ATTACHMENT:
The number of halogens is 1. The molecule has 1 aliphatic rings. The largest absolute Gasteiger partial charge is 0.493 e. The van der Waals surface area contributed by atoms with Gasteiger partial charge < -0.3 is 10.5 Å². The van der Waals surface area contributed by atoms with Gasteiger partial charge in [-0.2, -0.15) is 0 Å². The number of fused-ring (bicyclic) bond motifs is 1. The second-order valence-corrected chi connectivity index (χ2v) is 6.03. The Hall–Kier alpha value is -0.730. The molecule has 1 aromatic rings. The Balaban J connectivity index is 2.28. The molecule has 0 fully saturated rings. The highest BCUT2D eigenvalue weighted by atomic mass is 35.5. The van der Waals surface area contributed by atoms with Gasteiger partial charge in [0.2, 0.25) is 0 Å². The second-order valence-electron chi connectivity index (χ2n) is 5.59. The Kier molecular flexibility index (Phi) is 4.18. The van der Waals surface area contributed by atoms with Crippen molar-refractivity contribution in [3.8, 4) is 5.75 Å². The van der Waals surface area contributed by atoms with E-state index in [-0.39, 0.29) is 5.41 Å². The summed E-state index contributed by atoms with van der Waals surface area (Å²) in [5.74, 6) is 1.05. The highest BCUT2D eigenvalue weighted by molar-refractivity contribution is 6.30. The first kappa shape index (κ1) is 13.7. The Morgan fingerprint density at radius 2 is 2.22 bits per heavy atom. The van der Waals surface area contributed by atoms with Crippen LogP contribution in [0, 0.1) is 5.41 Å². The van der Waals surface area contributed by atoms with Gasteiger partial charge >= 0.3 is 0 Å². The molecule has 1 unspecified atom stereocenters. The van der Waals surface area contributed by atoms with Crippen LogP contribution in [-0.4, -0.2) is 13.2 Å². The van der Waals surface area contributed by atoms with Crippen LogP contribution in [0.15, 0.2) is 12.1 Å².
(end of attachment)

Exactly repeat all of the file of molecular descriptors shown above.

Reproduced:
The number of halogens is 1. The molecule has 1 aliphatic rings. The largest absolute Gasteiger partial charge is 0.493 e. The van der Waals surface area contributed by atoms with Gasteiger partial charge < -0.3 is 10.5 Å². The van der Waals surface area contributed by atoms with Gasteiger partial charge in [-0.2, -0.15) is 0 Å². The number of fused-ring (bicyclic) bond motifs is 1. The second-order valence-corrected chi connectivity index (χ2v) is 6.03. The Hall–Kier alpha value is -0.730. The molecule has 1 aromatic rings. The Balaban J connectivity index is 2.28. The molecule has 0 fully saturated rings. The highest BCUT2D eigenvalue weighted by atomic mass is 35.5. The van der Waals surface area contributed by atoms with Gasteiger partial charge in [0.2, 0.25) is 0 Å². The second-order valence-electron chi connectivity index (χ2n) is 5.59. The Kier molecular flexibility index (Phi) is 4.18. The van der Waals surface area contributed by atoms with Crippen molar-refractivity contribution in [3.8, 4) is 5.75 Å². The van der Waals surface area contributed by atoms with E-state index in [-0.39, 0.29) is 5.41 Å². The summed E-state index contributed by atoms with van der Waals surface area (Å²) in [5.74, 6) is 1.05. The highest BCUT2D eigenvalue weighted by molar-refractivity contribution is 6.30. The first kappa shape index (κ1) is 13.7. The Morgan fingerprint density at radius 2 is 2.22 bits per heavy atom. The van der Waals surface area contributed by atoms with Crippen LogP contribution in [0, 0.1) is 5.41 Å². The van der Waals surface area contributed by atoms with Gasteiger partial charge >= 0.3 is 0 Å². The molecule has 1 unspecified atom stereocenters. The van der Waals surface area contributed by atoms with Crippen LogP contribution in [-0.4, -0.2) is 13.2 Å². The van der Waals surface area contributed by atoms with Crippen LogP contribution in [0.15, 0.2) is 12.1 Å².